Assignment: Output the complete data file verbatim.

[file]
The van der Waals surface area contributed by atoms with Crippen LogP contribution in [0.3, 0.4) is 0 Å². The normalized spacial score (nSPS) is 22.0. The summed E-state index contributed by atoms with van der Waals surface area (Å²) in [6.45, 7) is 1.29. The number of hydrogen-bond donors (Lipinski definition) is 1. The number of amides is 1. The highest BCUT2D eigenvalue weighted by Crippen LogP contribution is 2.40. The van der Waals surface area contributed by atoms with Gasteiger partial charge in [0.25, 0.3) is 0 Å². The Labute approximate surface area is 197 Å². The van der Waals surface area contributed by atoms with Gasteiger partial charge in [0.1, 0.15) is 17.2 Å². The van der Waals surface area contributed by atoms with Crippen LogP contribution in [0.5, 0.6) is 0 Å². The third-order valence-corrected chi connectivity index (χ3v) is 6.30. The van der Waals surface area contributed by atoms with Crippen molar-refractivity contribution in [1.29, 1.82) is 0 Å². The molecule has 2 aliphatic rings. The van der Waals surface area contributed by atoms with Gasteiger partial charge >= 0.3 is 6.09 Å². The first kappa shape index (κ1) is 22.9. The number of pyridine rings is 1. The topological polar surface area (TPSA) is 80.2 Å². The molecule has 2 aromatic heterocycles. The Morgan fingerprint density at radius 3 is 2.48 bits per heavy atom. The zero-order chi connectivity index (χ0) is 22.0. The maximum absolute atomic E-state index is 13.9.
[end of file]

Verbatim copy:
The van der Waals surface area contributed by atoms with Crippen LogP contribution in [0.3, 0.4) is 0 Å². The normalized spacial score (nSPS) is 22.0. The summed E-state index contributed by atoms with van der Waals surface area (Å²) in [6.45, 7) is 1.29. The number of hydrogen-bond donors (Lipinski definition) is 1. The number of amides is 1. The highest BCUT2D eigenvalue weighted by Crippen LogP contribution is 2.40. The van der Waals surface area contributed by atoms with Gasteiger partial charge in [0.25, 0.3) is 0 Å². The Labute approximate surface area is 197 Å². The van der Waals surface area contributed by atoms with Gasteiger partial charge in [0.1, 0.15) is 17.2 Å². The van der Waals surface area contributed by atoms with Crippen LogP contribution in [0.5, 0.6) is 0 Å². The third-order valence-corrected chi connectivity index (χ3v) is 6.30. The van der Waals surface area contributed by atoms with Crippen molar-refractivity contribution in [1.29, 1.82) is 0 Å². The molecule has 2 aliphatic rings. The van der Waals surface area contributed by atoms with Gasteiger partial charge >= 0.3 is 6.09 Å². The first kappa shape index (κ1) is 22.9. The number of pyridine rings is 1. The topological polar surface area (TPSA) is 80.2 Å². The molecule has 2 aromatic heterocycles. The Morgan fingerprint density at radius 3 is 2.48 bits per heavy atom. The zero-order chi connectivity index (χ0) is 22.0. The maximum absolute atomic E-state index is 13.9.